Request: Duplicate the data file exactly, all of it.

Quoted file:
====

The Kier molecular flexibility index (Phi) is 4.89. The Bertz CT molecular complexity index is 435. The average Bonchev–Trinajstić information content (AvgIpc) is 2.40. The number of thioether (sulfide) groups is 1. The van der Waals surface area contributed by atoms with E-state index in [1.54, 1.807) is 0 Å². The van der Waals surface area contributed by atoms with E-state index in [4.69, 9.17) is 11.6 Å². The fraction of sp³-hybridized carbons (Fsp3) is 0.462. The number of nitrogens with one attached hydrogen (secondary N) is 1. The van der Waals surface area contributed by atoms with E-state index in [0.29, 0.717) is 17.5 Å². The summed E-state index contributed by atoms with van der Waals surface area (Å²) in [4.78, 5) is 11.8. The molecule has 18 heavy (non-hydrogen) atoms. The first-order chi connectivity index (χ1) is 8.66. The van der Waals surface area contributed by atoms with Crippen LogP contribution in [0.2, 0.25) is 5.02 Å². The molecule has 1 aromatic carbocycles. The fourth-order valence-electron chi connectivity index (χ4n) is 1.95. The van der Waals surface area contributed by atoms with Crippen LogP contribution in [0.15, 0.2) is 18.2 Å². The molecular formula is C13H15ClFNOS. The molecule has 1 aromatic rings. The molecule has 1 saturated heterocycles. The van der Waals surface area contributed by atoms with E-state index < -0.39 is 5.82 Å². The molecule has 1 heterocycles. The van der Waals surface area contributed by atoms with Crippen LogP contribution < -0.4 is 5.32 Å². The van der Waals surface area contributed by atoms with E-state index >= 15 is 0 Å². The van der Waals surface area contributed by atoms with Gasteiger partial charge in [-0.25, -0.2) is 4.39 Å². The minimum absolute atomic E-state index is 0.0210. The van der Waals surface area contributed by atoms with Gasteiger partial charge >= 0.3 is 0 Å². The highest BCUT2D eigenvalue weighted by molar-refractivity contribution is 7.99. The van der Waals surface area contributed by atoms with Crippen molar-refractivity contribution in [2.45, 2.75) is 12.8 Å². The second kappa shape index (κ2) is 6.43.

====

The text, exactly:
The Kier molecular flexibility index (Phi) is 4.89. The Bertz CT molecular complexity index is 435. The average Bonchev–Trinajstić information content (AvgIpc) is 2.40. The number of thioether (sulfide) groups is 1. The van der Waals surface area contributed by atoms with E-state index in [1.54, 1.807) is 0 Å². The van der Waals surface area contributed by atoms with E-state index in [4.69, 9.17) is 11.6 Å². The fraction of sp³-hybridized carbons (Fsp3) is 0.462. The number of nitrogens with one attached hydrogen (secondary N) is 1. The van der Waals surface area contributed by atoms with E-state index in [0.29, 0.717) is 17.5 Å². The summed E-state index contributed by atoms with van der Waals surface area (Å²) in [4.78, 5) is 11.8. The molecule has 18 heavy (non-hydrogen) atoms. The first-order chi connectivity index (χ1) is 8.66. The van der Waals surface area contributed by atoms with Crippen LogP contribution in [0.2, 0.25) is 5.02 Å². The molecule has 1 aromatic carbocycles. The fourth-order valence-electron chi connectivity index (χ4n) is 1.95. The van der Waals surface area contributed by atoms with Crippen LogP contribution in [0.15, 0.2) is 18.2 Å². The molecular formula is C13H15ClFNOS. The molecule has 1 aromatic rings. The molecule has 1 saturated heterocycles. The van der Waals surface area contributed by atoms with E-state index < -0.39 is 5.82 Å². The molecule has 1 heterocycles. The van der Waals surface area contributed by atoms with Crippen LogP contribution < -0.4 is 5.32 Å². The van der Waals surface area contributed by atoms with E-state index >= 15 is 0 Å². The van der Waals surface area contributed by atoms with Gasteiger partial charge in [-0.25, -0.2) is 4.39 Å². The minimum absolute atomic E-state index is 0.0210. The van der Waals surface area contributed by atoms with Gasteiger partial charge >= 0.3 is 0 Å². The highest BCUT2D eigenvalue weighted by molar-refractivity contribution is 7.99. The van der Waals surface area contributed by atoms with Crippen molar-refractivity contribution in [2.45, 2.75) is 12.8 Å². The second kappa shape index (κ2) is 6.43.